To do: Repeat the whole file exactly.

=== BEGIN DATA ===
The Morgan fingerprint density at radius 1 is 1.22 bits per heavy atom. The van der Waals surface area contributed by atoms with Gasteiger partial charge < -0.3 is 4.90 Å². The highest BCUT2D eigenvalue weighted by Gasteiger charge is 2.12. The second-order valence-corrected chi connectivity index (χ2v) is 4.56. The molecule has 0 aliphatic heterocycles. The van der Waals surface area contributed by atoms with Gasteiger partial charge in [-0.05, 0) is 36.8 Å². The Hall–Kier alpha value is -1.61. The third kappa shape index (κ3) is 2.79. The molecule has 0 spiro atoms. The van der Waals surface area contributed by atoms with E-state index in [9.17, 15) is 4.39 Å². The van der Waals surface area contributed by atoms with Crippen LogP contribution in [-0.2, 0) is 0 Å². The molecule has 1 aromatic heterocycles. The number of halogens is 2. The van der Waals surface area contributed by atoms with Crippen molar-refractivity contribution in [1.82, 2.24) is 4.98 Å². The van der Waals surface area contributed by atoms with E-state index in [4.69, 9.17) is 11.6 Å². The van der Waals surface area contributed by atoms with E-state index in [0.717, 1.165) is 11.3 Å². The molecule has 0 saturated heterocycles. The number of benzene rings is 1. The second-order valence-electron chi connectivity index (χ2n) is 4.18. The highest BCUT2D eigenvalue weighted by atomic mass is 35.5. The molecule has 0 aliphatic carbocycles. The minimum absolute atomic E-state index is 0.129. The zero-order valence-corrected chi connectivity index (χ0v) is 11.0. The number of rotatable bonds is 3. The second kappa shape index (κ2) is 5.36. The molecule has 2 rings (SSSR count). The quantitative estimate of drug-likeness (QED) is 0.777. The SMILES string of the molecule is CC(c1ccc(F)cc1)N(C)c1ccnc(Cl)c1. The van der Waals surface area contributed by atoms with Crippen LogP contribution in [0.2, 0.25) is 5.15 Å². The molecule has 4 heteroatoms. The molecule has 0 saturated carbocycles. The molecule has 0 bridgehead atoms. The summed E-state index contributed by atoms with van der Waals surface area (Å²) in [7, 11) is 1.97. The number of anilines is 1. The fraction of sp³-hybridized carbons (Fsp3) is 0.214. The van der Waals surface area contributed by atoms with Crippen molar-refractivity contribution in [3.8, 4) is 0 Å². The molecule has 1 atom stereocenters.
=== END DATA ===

The Morgan fingerprint density at radius 1 is 1.22 bits per heavy atom. The van der Waals surface area contributed by atoms with Gasteiger partial charge < -0.3 is 4.90 Å². The highest BCUT2D eigenvalue weighted by Gasteiger charge is 2.12. The second-order valence-corrected chi connectivity index (χ2v) is 4.56. The molecule has 0 aliphatic heterocycles. The van der Waals surface area contributed by atoms with Gasteiger partial charge in [-0.05, 0) is 36.8 Å². The Hall–Kier alpha value is -1.61. The third kappa shape index (κ3) is 2.79. The molecule has 0 spiro atoms. The van der Waals surface area contributed by atoms with E-state index in [9.17, 15) is 4.39 Å². The van der Waals surface area contributed by atoms with Crippen LogP contribution in [-0.2, 0) is 0 Å². The molecule has 1 aromatic heterocycles. The number of halogens is 2. The van der Waals surface area contributed by atoms with Crippen molar-refractivity contribution in [1.82, 2.24) is 4.98 Å². The van der Waals surface area contributed by atoms with E-state index in [4.69, 9.17) is 11.6 Å². The van der Waals surface area contributed by atoms with E-state index in [0.717, 1.165) is 11.3 Å². The molecule has 0 saturated heterocycles. The number of benzene rings is 1. The second-order valence-electron chi connectivity index (χ2n) is 4.18. The highest BCUT2D eigenvalue weighted by atomic mass is 35.5. The molecule has 0 aliphatic carbocycles. The minimum absolute atomic E-state index is 0.129. The zero-order valence-corrected chi connectivity index (χ0v) is 11.0. The number of rotatable bonds is 3. The second kappa shape index (κ2) is 5.36. The molecule has 2 rings (SSSR count). The quantitative estimate of drug-likeness (QED) is 0.777. The SMILES string of the molecule is CC(c1ccc(F)cc1)N(C)c1ccnc(Cl)c1. The van der Waals surface area contributed by atoms with Crippen LogP contribution in [0.2, 0.25) is 5.15 Å². The molecule has 4 heteroatoms. The molecule has 0 saturated carbocycles. The molecule has 0 bridgehead atoms. The summed E-state index contributed by atoms with van der Waals surface area (Å²) in [7, 11) is 1.97. The number of anilines is 1. The fraction of sp³-hybridized carbons (Fsp3) is 0.214. The van der Waals surface area contributed by atoms with Crippen molar-refractivity contribution in [3.8, 4) is 0 Å². The molecule has 1 atom stereocenters.